This story has a happy ending, I promise!
After suffering a miscarriage myself at the end of 2013 (accursed year), I am currently happily expecting our first baby. Fingers crossed that all continues to go well.
This topic, though, is something that needs to be talked about. So, here goes.
(For the record, I am not a doctor and I am using my personal experience and trustworthy online resources and written materials to compile the information for this article. If you suspect you might be having a miscarriage, contact your doctor immediately.)
I was probably 8 weeks pregnant last December when my pregnancy ended, but I didn’t know about it until about a week later.
That’s called a sceptic miscarriage, or when your pregnancy stops but your body does not expel the fetus. You eventually develop an infection in the uterus, the symptoms of which can be fever (yup, had that), body aches (yup), chills (yup) and other unpleasantness.
After a trip to the emergency room and a night in hospital, the doctor performed a D&C (a suction dilation and curettage) and within 24 hours I was ready to go home. Heartbroken.
What is a Miscarriage?
A miscarriage is when a pregnancy ends before the 20th week. According to the Mayo Clinic online resources, this happens in about 15 to 20 per cent of pregnancies.
Basically, that’s why you hear you’re not supposed to announce a pregnancy until you’ve made it through the first trimester (or 14 weeks). The risk of miscarriage drops dramatically after that point.
In addition to a sceptic miscarriage mentioned above, there are several kinds of miscarriages:
- Threatened miscarriage: Where you’re bleeding but your cervix hasn’t dilated. With rest, these often don’t actually result in a full miscarriage.
- Inevitable miscarriage: You’re bleeding, contracting, the cervix is dilated and there’s no way it’s not happening. Bummer.
- Incomplete miscarriage: You’ve lost some of the tissue, but some is left behind in the uterus.
- Missed miscarriage: Placental and embryonic tissue is still in the uterus but the embryo has died (or never actually existed).
- Complete miscarriage: You’ve passed all the pregnancy tissues and everything is cleared out of the uterus.
Source: Harms, Roger, M.D. & Wick, Myra, M.D., Ph.D (eds) 2011, Mayo Clinic Guide to a Healthy Pregnancy, Good Books, Intercourse, PA.
Your Choices of Treatment
In my case, I was offered two choices: I could do the D&C (as mentioned above) in the hospital, or I could take a pill at home that would cause my body to expel the fetus at home.
For the D&C, you are put under general anesthetic and uses a machine to gently suction the pregnancy tissue out of the uterus.
The medical treatment may involve an oral pill that will cause you to expel the pregnancy tissue later (probably at home). I had heard of people choosing this option and it sounded absolutely horrifying to me. That’s why I opted for the surgical procedure.
Normally, your care provider will outline the risks of each procedure to help you make your decision.
Miscarriage is NOT. YOUR. FAULT.
Yes, there are certain risk factors that increase the likelihood of miscarriage. These are:
- Age: If you’re older than 35, you have a higher risk of miscarriage. Apparently, the age of the father can also influence the likelihood of miscarriage.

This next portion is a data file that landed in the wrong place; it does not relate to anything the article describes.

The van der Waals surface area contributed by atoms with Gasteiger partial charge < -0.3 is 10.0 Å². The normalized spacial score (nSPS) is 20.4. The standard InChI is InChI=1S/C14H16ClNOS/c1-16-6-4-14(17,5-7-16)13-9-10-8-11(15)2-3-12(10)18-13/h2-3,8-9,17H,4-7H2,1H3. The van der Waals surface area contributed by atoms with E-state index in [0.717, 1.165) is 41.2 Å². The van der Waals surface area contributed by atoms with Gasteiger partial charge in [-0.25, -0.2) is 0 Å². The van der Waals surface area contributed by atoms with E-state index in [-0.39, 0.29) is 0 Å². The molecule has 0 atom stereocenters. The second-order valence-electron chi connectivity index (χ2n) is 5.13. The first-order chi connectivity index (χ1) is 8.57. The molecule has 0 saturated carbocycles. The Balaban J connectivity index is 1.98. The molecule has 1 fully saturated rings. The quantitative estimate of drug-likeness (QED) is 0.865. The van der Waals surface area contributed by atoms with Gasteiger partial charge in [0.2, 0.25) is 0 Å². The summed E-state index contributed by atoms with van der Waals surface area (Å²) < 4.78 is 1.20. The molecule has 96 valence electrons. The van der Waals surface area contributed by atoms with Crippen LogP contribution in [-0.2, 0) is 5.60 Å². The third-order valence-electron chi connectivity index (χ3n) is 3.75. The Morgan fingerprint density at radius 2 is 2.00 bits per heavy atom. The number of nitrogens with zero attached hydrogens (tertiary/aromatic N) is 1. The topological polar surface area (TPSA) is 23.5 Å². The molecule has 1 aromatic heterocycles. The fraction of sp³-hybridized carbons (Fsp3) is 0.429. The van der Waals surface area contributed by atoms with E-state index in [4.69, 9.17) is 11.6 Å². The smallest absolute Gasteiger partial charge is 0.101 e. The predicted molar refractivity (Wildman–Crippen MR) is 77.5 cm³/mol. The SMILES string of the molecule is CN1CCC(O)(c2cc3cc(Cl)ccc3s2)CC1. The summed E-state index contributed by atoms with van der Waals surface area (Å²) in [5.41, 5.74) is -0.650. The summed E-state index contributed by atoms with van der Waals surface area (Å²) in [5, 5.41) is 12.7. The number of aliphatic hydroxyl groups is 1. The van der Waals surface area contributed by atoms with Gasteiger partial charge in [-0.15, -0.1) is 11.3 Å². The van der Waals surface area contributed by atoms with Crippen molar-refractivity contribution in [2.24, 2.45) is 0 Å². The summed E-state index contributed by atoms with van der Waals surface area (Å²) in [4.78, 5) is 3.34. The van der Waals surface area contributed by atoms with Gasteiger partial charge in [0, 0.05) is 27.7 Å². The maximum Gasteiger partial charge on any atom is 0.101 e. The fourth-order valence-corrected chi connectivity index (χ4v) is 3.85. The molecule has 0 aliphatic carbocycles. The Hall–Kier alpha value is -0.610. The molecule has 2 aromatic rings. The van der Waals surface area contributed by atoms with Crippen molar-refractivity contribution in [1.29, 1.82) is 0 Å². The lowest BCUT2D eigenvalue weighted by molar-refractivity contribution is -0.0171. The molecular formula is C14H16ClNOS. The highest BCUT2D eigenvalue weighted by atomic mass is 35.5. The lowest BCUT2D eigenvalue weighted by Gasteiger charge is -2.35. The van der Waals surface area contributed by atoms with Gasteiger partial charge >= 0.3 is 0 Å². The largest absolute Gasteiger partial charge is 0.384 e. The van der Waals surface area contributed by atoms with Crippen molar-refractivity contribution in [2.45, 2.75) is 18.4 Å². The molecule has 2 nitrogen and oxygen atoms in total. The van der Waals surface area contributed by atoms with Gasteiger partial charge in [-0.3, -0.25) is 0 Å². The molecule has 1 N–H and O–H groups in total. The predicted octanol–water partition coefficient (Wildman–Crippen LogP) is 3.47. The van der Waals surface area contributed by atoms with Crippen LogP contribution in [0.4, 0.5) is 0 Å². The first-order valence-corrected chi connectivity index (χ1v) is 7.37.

- More than two previous miscarriages. If you’ve had two or more miscarriages, your chances of having another increase.
- Smoking, drinking and doing drugs. This one is pretty obvious, I should think.
What is important to remember, though, is that unless you are abusing your body horribly with drugs and alcohol, having a miscarriage is absolutely not your fault.
Usually, pregnancies end in miscarriage because the fetus is simply not viable. It’s not caused by having sex, exercising, or lifting heavy items. And, unless it’s a case of toxoplasmosis, it’s probably not caused by anything you eat (even those “forbidden foods”).
Remember, too, that unless there are other physical issues, most women who have a miscarriage go on to have healthy pregnancies and babies.
BabyCenter.com and .ca offers resources for expectant mothers who have suffered a miscarriage. You will find any number of online forums where women (and their partners) share their experiences and offer words of support and comfort.
Chances are, too, that you know someone who has had a miscarriage. Talking about it with family and friends helped me to grieve, but also to understand that what I had experienced is (sadly) quite normal. Surrounding me were women of all ages who had had the same experience (for some, it was more than once).
They shared their stories of heartbreak, but also encouraged me with their stories of joy about how a healthy baby almost always followed a miscarriage.
Your healthcare provider can also recommend resources for you. If you find you are deeply grieving, you may want to speak with a mental health professional. There is no shame in this, and it is, in fact, a smart and proactive move to seek out assistance.
You’re Not Alone
The most important thing to remember is that you are not alone. Your partner is likely suffering and grieving along with you. Grieve together, and give each other all the time and support you can.
- Don’t be afraid to cry, even in front of or with your partner
- Plan something you can look forward to: for my Chico and me it was our honeymoon
- Seek counseling together
However you cope, try to give yourselves something to look forward to together as a couple. Eventually, as the grief and disappointment fade, hope and optimism will return and you may feel ready to try again.
Feel free to contact me on the About TheBrainInJane page if you have questions, or to write in the comments below.